Wednesday, April 13, 2011

Yuri Gargarin in London 1961

Yuri Gagarin (1934-1968, centre), Soviet cosmonaut and first man in space, at the USSR exhibition at Earls Court, London, UK. Gagarin made the first manned space flight on 12 April 1961. He orbited the Earth once in the Vostok 1 spacecraft, a flight that lasted 1 hour and 48 minutes. Gagarin became a hero in the Soviet Union and famous worldwide. He later returned to active service as a test pilot, dying in a crash during a training flight in 1968. His ashes were interred with full military honours in the Kremlin Wall. Photographed in July 1961.

In 1961 Yuri Gargarin, the first human in space, visited London with great pomp and circumstance which is due to the man who undertook and survived one of homo sapiens greatest achievements to conquer the universe.

I was fascinated by this man. Being in the business of having to do the impossible under trying circumstances as I had discovered performing professionally was stressful to say the least I thought it would be interesting to if not meet him just to see him. At the time I was at the Guildhall School of Music and Drama as a Music/Drama student and as we had a spare afternoon I persuaded two of my friends Hilary and Sarah to accompany me to the Earls Court Exhibition Halls where the Soviets had a huge trade show.

It was a salutary lesson of many kinds and my first into the myth of press coverage. The first surprise was there was no one there. The place was empty! Apart from the staff and the Soviet Staff there were no spectators at all. Just us. The three of us were astonished. We had expected throngs of admirers.

The three of us waited in splendid isolation and in due course unheralded Gargarin arrived. We had a close up view. The first impression was that he was tiny. He was dwarfed by the huge Russians that flanked him on either side. When I thought about it later obviously a tiny man   is required for the cramped space module but it did come as a surprise.

The next thing that struck me was that he looked 'thick' as if the whole thing was over his head and I expect it was. All the Russians needed was a body to put into space who may not come back. Garagin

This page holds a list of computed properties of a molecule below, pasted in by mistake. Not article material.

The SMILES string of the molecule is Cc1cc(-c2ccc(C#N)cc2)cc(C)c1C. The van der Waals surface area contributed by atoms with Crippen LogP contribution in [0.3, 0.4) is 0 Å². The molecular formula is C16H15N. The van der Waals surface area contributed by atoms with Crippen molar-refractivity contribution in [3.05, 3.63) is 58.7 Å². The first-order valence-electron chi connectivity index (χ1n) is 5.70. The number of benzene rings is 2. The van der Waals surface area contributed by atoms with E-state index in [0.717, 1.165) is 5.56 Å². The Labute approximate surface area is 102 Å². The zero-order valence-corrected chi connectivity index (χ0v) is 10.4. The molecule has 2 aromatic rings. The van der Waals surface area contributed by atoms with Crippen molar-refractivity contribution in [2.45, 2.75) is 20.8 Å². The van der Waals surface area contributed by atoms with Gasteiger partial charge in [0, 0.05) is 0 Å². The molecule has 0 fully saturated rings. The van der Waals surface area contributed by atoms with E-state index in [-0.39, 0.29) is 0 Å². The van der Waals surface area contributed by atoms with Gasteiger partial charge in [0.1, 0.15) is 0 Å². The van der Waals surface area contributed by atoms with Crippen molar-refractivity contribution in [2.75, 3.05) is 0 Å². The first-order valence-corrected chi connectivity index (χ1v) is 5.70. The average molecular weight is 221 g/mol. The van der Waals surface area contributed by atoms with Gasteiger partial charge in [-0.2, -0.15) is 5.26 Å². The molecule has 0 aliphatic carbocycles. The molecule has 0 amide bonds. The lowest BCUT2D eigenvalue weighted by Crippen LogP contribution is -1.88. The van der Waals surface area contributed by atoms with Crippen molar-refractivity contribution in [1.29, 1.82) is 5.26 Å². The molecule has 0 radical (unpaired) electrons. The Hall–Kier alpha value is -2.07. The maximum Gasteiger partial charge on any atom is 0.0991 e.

looked as if he fitted the bill perfectly, tiny and thick and of the right class.  The empty hall made him look even smaller.

He was greeted by I suppose the manager. There were no speeches and no pictures. The one above looks as if it were taken as he got out of a lift. Please note it is the lift attendant who is greeting Gargarin. Nobody of 'note' was available! However the three of us were very pretty.

All this was surreal and then a huge Russian arrived with the most enormous bouquet of light pink roses which looked like an 'enormous' funeral wreath which would have graced Stalin's coffin. It was taller than he and a strange choice of colour I thought at the time It was virtually a wreath and this was held in front of him as they entered the exhibition. The atmosphere was quiet and slightly spooky! Strangely he died a few years later and it was as if I had seen his funeral. There is no doubt that this man was out of his depth and doing exactly what he was told. 

At this moment I made the biggest mistake of my life. We were the only audience. Had I been brave enough I should have stepped forward and shook his hand as it was we got a tiny wave of recognition from the great man who must have been as disappointed at the turn out as I was ashamed of my countrymen who on this occasion had sent. possibly the most famous man since Adam. to Coventry.

But I didn't. I am too English and too shy. I just stood there and smiled.

Later the three of us looked around the exhibition which was mainly farm machinery and we went home but we were astonished at the lack of interest.

Reading about him and this visit today 50 years later it sounds as if the whole of London came out to welcome him. They didn't! Just three students from the Guildhall School of Music and Drama!

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